Section 203(c) of the LMRDA, id. at § 433(c), exempts certain communications from the disclosure requirement. The persuader rule determines how far this exemption applies. Under the previous interpretation of the persuader rule, disclosure was only required if a consultant communicated directly with employees. The DOL concluded that this “left a broad category of persuader activities unreported” and therefore “den[ied] employees important information” they might need to make an informed decision about union representation. 81 Fed. Reg. at 15924. It modified the persuader rule to include the disclosure of both “direct” and “indirect” activities aimed at “persuading” employees. See 29 C.F.R. § 406.2(a).

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Ellis IslandTitle VII of the Civil Rights Act of 1964 prohibits employment discrimination on the basis of five distinct factors:  sex, religion, race, color, and national origin. The “national origin” category can apply to individuals who are not originally from the United States and also to people who are perceived to have a particular national origin. Title VII enforcement is the responsibility of the Equal Employment Opportunity Commission (EEOC). In late 2016, the EEOC issued new guidelines for enforcement of Title VII’s national origin discrimination provisions. These guidelines help the agency identify its priorities and provide examples of situations that constitute unlawful employment practices.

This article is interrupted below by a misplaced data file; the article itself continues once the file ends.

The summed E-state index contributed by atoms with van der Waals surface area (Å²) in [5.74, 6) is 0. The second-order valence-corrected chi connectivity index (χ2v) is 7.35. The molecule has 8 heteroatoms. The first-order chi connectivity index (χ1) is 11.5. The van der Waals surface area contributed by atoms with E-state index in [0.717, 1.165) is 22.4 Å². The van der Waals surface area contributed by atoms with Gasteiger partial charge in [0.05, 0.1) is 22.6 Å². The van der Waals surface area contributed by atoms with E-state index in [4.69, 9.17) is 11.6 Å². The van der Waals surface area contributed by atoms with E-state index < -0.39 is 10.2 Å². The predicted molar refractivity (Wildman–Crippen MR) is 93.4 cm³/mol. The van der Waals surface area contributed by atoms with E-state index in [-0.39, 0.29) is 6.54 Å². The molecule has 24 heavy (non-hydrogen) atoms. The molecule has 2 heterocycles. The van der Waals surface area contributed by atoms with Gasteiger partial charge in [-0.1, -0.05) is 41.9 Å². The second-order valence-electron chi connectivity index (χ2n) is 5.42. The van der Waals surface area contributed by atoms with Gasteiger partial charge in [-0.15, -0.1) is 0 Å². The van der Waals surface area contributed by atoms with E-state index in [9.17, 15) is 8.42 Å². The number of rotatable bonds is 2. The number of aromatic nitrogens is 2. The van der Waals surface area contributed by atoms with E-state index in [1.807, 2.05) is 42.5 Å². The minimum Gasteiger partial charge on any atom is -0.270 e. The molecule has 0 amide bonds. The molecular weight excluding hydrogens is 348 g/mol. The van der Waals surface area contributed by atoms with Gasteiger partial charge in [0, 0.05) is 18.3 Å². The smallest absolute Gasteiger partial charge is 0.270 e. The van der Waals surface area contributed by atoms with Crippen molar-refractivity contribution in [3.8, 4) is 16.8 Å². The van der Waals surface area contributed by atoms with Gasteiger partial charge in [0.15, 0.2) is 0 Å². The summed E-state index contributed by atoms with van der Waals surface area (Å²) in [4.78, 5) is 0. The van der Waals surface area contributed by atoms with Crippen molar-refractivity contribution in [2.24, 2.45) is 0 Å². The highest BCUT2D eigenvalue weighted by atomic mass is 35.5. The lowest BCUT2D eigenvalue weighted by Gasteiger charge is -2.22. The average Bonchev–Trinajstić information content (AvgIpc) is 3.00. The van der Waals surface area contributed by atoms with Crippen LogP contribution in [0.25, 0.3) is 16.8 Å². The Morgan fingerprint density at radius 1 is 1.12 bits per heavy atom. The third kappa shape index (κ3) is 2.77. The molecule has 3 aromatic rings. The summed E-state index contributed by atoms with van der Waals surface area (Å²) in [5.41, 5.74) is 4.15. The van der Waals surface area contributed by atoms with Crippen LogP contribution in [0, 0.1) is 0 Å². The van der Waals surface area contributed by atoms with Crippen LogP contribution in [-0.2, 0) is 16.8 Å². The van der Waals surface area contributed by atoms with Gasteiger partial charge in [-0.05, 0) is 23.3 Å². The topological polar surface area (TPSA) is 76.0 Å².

National origin discrimination under Title VII should not be confused with discrimination on the basis of citizenship or immigration status, also known as “alienage” discrimination. The Immigration Reform and Control Act (IRCA) of 1986 states that employers cannot discriminate against workers because of alienage, provided that the employees in question have work authorization issued by the federal government. The U.S. Supreme Court has held that discrimination based solely on alienage is not actionable under Title VII. Espinoza v. Farah Mfg. Co., Inc., 414 U.S. 86 (1973); see also Cortezano v. Salin Bank & Trust Co., 680 F.3d 936 (7th Cir. 2012). It is possible for a case to involve violations of both statutes, but the responsibility for enforcing these laws is placed in different agencies. An office within the Department of Justice enforces these provisions of IRCA.

The EEOC’s definition of national origin discrimination includes adverse employment decisions based on a person’s place of origin, or that of the person’s ancestors, or because the person has “physical, cultural or linguistic characteristics of a national origin group.” 29 C.F.R. § 1606.1. This applies to currently existing countries, such as Canada, Mexico, or China, or countries that formerly existed, like Yugoslavia. It can also apply to regions that have a distinct identity but are not “countries” in the traditional sense—the EEOC gives the examples of Kurdistan and Acadia.